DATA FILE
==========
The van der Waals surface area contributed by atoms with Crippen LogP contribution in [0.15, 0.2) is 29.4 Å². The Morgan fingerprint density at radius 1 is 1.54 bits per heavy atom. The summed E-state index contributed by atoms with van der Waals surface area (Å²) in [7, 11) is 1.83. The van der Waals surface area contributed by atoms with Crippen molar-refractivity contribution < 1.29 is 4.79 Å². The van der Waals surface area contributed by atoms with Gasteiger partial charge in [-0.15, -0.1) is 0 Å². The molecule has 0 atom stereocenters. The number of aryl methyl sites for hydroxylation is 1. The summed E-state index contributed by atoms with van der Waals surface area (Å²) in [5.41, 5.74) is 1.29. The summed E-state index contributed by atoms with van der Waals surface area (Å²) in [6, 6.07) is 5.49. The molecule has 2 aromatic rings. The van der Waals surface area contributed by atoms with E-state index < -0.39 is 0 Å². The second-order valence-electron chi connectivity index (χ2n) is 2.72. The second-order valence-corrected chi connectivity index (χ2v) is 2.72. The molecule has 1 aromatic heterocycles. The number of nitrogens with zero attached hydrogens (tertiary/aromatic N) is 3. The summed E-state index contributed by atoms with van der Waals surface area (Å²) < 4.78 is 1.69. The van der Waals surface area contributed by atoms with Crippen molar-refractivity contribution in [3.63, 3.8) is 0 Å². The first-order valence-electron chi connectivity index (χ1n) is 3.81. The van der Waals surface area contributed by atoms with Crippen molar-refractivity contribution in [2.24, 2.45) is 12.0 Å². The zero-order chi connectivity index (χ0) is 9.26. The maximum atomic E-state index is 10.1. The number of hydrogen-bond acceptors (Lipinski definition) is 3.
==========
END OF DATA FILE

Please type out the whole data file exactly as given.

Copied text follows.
The van der Waals surface area contributed by atoms with Crippen LogP contribution in [0.15, 0.2) is 29.4 Å². The Morgan fingerprint density at radius 1 is 1.54 bits per heavy atom. The summed E-state index contributed by atoms with van der Waals surface area (Å²) in [7, 11) is 1.83. The van der Waals surface area contributed by atoms with Crippen molar-refractivity contribution < 1.29 is 4.79 Å². The van der Waals surface area contributed by atoms with Gasteiger partial charge in [-0.15, -0.1) is 0 Å². The molecule has 0 atom stereocenters. The number of aryl methyl sites for hydroxylation is 1. The summed E-state index contributed by atoms with van der Waals surface area (Å²) in [5.41, 5.74) is 1.29. The summed E-state index contributed by atoms with van der Waals surface area (Å²) in [6, 6.07) is 5.49. The molecule has 2 aromatic rings. The van der Waals surface area contributed by atoms with E-state index < -0.39 is 0 Å². The second-order valence-electron chi connectivity index (χ2n) is 2.72. The second-order valence-corrected chi connectivity index (χ2v) is 2.72. The molecule has 1 aromatic heterocycles. The number of nitrogens with zero attached hydrogens (tertiary/aromatic N) is 3. The summed E-state index contributed by atoms with van der Waals surface area (Å²) < 4.78 is 1.69. The van der Waals surface area contributed by atoms with Crippen molar-refractivity contribution in [3.63, 3.8) is 0 Å². The first-order valence-electron chi connectivity index (χ1n) is 3.81. The van der Waals surface area contributed by atoms with Crippen molar-refractivity contribution in [2.24, 2.45) is 12.0 Å². The zero-order chi connectivity index (χ0) is 9.26. The maximum atomic E-state index is 10.1. The number of hydrogen-bond acceptors (Lipinski definition) is 3.